"I became a 45-year-old man real quick," TJ said. "So quick."

He was successful despite the pain. TJ was a team captain his senior year -- just like his father. He still wore No. 7. And he figured out his anger. He knew it all traced back to Andre's death.

The Jones family slowly started healing, especially as Andre's children continued to earn college scholarships and live the way he raised them. It's because he had already given them enough of his own wisdom.

Discussing Andre was rare because no one in the family wanted to upset the others. Eventually, Michele and TJ started talking about Andre. They could laugh about things now. They'd tell funny stories. And TJ started to harness the anger. He relied on his mom, and on Alford, who TJ calls "a second father."

On the night before TJ's final home game, Alford pulled the TJ aside, hugged him, and told him something about legacies and fathers and sons.

"Your dad came to the University of Notre Dame, prestigious school, prestigious program, one of the blue-blood programs, and he was a captain.

"And his mother was able to walk out on that field his last senior game with her son as a captain at the University of Notre Dame," Alford said. "I said here we are, years later, and by God, you're doing the exact same thing. You're walking down the same tunnel with your mother that your late father and your grandmother walked as a team captain. Who gets to do that in two different generations? Who does that? What a great tribute to your name. What a great tribute to your family. What a great tribute to your late father.'"

It was the start of the rest of TJ's future. After college, he was drafted by the Detroit Lions -- just like his dad.

TJ didn't play his rookie year in Detroit, sidelined by a nerve injury. But he had been talking to a woman he met on Twitter, Theresa Gonzalez, a former star on MTV's "The Challenge." They talked for six months before meeting during TJ's bye week his rookie year.

Within a year, Theresa became pregnant. TJ was about to become a father. He had no idea if he'd be prepared, but he had helped his mom with his younger siblings so he thought he might be ready.

Easton Kaia Jones was born on Dec. 5, 2015. Instantly, TJ fell in love with his daughter.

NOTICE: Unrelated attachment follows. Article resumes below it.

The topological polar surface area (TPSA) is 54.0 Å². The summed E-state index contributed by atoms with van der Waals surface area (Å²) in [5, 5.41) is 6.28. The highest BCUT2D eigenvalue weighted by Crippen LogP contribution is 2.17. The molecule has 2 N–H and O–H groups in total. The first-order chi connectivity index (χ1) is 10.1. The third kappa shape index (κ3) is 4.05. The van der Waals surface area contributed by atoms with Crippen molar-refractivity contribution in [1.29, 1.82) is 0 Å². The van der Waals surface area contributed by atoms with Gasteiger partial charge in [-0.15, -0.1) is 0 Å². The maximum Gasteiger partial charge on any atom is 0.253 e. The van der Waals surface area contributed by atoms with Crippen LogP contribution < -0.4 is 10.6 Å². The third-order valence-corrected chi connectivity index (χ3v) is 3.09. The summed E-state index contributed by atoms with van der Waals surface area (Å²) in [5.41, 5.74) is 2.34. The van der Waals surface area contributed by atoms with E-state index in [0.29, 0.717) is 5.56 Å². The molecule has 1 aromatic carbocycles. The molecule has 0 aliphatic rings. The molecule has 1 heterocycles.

"He just appreciates everything so much more," said Gonzalez, now TJ's fiancée. "Especially now that he has Easton, I think he can tell why his dad was the way he was with him and pushed him and was so protective of him not getting into trouble or hanging around with people who were bad influences, or why he pushed him so hard -- because he knew how much he cared about them.

"I can tell he just cares about Easton so much. He can't wait to make her into an amazing person."

He's become "the burper" and a perfect diaper changer. Easton is enamored with her father. Theresa said that even at six months, she can tell Easton is going to be a daddy's girl. It's the way she looks at him, the way she'll fall asleep on his chest or nuzzle with him when TJ is studying plays with "Dora the Explorer" or "Mickey Mouse Clubhouse" on in the background.

Easton's birth gave Michele a new outlet to tell stories about Andre -- and TJ a chance to learn more about his dad. Theresa and TJ learned about parenting from Michele and from the tales she'd tell. It opened up new questions about -- and similarities with -- how much TJ was like his dad.

He's telling jokes to Easton, just like his dad did. And he can't wait until Easton is old enough to walk so he can have her fetch the remote when it falls on the ground -- something Andre always used to jokingly have his kids do.

"You get sad for a second because you think of how much fun he'd have right now with my daughter, with me as a dad and me coming over to the house now with a family as opposed to myself as a college kid," TJ said. "I have the good moment and then the bad moment, and then you're high again."

TJ Jones always idolized his father. Having Easton and caring for her has given him another way to honor his dad and to deal with the sadness he still feels and will always feel. Being a father now, he appreciates how much of Andre he sees in himself.